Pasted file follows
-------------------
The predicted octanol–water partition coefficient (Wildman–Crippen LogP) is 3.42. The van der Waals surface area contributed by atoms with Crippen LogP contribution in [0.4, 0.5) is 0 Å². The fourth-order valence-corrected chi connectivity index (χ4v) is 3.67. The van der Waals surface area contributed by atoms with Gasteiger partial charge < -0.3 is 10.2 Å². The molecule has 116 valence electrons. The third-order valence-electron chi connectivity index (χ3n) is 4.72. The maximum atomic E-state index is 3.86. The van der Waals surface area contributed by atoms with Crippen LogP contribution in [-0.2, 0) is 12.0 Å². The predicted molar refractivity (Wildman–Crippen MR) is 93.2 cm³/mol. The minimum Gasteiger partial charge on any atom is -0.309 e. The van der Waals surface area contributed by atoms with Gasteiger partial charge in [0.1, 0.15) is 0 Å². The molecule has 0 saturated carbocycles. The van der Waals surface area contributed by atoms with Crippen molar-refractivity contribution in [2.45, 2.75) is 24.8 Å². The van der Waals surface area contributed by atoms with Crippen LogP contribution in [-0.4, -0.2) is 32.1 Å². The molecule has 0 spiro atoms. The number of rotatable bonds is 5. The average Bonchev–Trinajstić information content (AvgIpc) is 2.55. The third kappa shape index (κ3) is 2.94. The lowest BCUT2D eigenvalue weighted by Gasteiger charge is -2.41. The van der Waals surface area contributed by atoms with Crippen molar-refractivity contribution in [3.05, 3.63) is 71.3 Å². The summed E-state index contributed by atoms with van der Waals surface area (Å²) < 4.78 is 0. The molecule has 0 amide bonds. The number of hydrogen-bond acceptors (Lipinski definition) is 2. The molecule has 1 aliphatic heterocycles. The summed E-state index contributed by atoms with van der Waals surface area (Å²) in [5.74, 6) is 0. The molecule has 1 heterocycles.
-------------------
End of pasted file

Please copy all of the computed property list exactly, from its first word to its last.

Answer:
The predicted octanol–water partition coefficient (Wildman–Crippen LogP) is 3.42. The van der Waals surface area contributed by atoms with Crippen LogP contribution in [0.4, 0.5) is 0 Å². The fourth-order valence-corrected chi connectivity index (χ4v) is 3.67. The van der Waals surface area contributed by atoms with Gasteiger partial charge < -0.3 is 10.2 Å². The molecule has 116 valence electrons. The third-order valence-electron chi connectivity index (χ3n) is 4.72. The maximum atomic E-state index is 3.86. The van der Waals surface area contributed by atoms with Crippen LogP contribution in [-0.2, 0) is 12.0 Å². The predicted molar refractivity (Wildman–Crippen MR) is 93.2 cm³/mol. The minimum Gasteiger partial charge on any atom is -0.309 e. The van der Waals surface area contributed by atoms with Gasteiger partial charge in [0.1, 0.15) is 0 Å². The molecule has 0 saturated carbocycles. The van der Waals surface area contributed by atoms with Crippen molar-refractivity contribution in [2.45, 2.75) is 24.8 Å². The van der Waals surface area contributed by atoms with Crippen LogP contribution in [-0.4, -0.2) is 32.1 Å². The molecule has 0 spiro atoms. The number of rotatable bonds is 5. The average Bonchev–Trinajstić information content (AvgIpc) is 2.55. The third kappa shape index (κ3) is 2.94. The lowest BCUT2D eigenvalue weighted by Gasteiger charge is -2.41. The van der Waals surface area contributed by atoms with Crippen molar-refractivity contribution in [3.05, 3.63) is 71.3 Å². The summed E-state index contributed by atoms with van der Waals surface area (Å²) < 4.78 is 0. The molecule has 0 amide bonds. The number of hydrogen-bond acceptors (Lipinski definition) is 2. The molecule has 1 aliphatic heterocycles. The summed E-state index contributed by atoms with van der Waals surface area (Å²) in [5.74, 6) is 0. The molecule has 1 heterocycles.